Euro zone banks are turning off the credit taps and a key gauge of inflation is finally falling, data showed on Tuesday, boosting the case for a smaller interest-rate increase by the European Central Bank later this week.

Core inflation in the euro zone, a closely watched measure that excludes volatile food and energy prices, fell in April for the first time since January 2022 although it remained at an extremely elevated 7.3 per cent, Eurostat’s flash reading showed.

And an ECB survey of lending data for March revealed banks were tightening access to credit even as demand for it from borrowers collapsed, resulting in the slowest pace of growth in credit to households since 2018.

Tuesday’s data indicated the steepest surge in borrowing costs in the ECB’s history was starting to take its toll on the economy.

This could allow the ECB to follow the US Federal Reserve in raising rates by just a quarter of a percentage point after a run of bigger hikes, and to continue a gradual winding down of its crisis-era stimulus measures — a process known as quantitative tightening (QT).

“The ECB should move more cautiously from here, with data dependent 25bp hikes and gradual QT,” Frederik Ducrozet, head of macroeconomic research at Pictet Wealth Management, wrote on Twitter.

The ECB is in the difficult situation of having to inflict more financial pain on households and businesses to bring headline inflation back to its 2 per cent target from 7 per cent in April.

Other central banks face a similar predicament. Australia’s central bank stunned markets earlier on Tuesday with another rate hike, which it said may not be the last.


Yet the effects of the ECB’s past rate hikes — worth 350 basis points since July 2022 — were starting to become visible.

The ECB’s Bank Lending Survey (BLS) for the first quarter showed a net 38 per cent of banks in the 20 countries that share the euro reported a decline in demand for credit from companies in the first three months of this year, the biggest proportion since the global financial crisis of 2008-09.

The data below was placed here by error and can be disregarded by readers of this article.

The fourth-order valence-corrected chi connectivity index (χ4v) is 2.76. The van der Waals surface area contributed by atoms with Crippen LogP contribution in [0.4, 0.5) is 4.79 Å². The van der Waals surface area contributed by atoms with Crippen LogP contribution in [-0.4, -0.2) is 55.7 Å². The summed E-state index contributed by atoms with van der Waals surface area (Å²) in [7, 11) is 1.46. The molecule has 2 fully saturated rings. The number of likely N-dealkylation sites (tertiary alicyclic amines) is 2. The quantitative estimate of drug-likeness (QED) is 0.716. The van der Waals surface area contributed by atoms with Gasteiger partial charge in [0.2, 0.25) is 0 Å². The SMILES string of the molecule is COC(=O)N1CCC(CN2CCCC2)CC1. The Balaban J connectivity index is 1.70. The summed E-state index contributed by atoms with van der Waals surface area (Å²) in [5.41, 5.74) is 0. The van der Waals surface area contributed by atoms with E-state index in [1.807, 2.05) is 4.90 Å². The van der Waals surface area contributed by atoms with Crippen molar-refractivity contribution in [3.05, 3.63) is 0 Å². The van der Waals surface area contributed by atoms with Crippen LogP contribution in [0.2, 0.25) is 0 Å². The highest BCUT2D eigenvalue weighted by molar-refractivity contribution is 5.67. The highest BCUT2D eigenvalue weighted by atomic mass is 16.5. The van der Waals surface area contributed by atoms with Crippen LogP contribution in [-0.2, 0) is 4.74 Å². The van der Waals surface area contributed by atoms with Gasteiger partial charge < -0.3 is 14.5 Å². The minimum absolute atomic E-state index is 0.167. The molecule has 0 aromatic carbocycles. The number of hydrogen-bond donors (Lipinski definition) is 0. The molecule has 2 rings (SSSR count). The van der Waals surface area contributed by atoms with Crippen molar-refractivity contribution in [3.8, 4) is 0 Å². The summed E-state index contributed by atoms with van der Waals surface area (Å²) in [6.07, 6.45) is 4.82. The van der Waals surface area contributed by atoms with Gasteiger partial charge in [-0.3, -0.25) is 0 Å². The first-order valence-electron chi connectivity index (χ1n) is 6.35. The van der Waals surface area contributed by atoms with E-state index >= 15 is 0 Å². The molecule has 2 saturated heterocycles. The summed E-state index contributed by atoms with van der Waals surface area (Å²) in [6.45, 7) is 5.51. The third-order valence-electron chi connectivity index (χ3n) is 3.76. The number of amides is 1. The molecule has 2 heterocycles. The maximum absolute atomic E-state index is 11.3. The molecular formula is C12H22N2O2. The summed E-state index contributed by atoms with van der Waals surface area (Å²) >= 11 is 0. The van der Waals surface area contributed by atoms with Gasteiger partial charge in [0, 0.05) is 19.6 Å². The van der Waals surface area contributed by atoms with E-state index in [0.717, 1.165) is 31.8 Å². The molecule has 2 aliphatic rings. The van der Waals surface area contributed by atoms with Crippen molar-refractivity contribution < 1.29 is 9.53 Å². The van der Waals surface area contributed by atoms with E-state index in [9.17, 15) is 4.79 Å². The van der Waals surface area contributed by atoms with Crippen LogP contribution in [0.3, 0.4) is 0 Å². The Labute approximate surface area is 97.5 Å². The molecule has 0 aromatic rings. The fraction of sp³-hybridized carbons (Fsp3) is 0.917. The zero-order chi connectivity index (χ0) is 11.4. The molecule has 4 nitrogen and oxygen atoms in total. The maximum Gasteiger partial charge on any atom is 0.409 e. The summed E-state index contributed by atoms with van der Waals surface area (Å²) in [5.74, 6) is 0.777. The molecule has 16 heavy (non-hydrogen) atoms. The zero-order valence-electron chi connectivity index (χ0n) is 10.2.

“The general level of interest rates was reported to be the main driver of reduced loan demand, in an environment of monetary policy tightening,” the ECB said.

And banks were making it harder for the companies that did apply to get a loan or credit line, with a net 27 per cent of lenders reporting tighter credit standards.

This matched the previous quarter at levels not previously seen since the euro zone debt crisis in 2011.

And it was mirrored by March lending data, which showed growth in corporate credit slow to 5.2 per cent year on year.

Banks were partly blaming the ECB’s “quantitative tightening” — which has seen it discontinue multi-year loans for banks known as Targeted Longer-Term Refinancing Operations (TLTRO) and stop replacing bonds that mature from its multi-trillion portfolio.

“With the next big TLTRO expiring towards the end of June amid further key rate hikes, credit demand will be further dampened,” Martin Wolburg, senior economist at Generali Investments, said.

Demand for home mortgages collapsed further in the first quarter, with a net 72 per cent of banks surveyed reporting a decline, as households became pessimistic about the prospects for the property market.

There was a smaller decrease in demand for consumer credit and other lending to households.

“Rising interest rates, weakening housing market prospects, low consumer confidence and a decline in spending on durable consumer goods contributed negatively to the demand for loans to households,” the ECB said.

Lending data also showed the annual increase in lending to households slowing to 2.9 per cent from 3.2 per cent.

In a hopeful development for the ECB, processed food, alcohol and tobacco inflation slowed a full percentage point to 14.7 per cent, suggesting that a long-awaited turnaround in food prices may now be happening.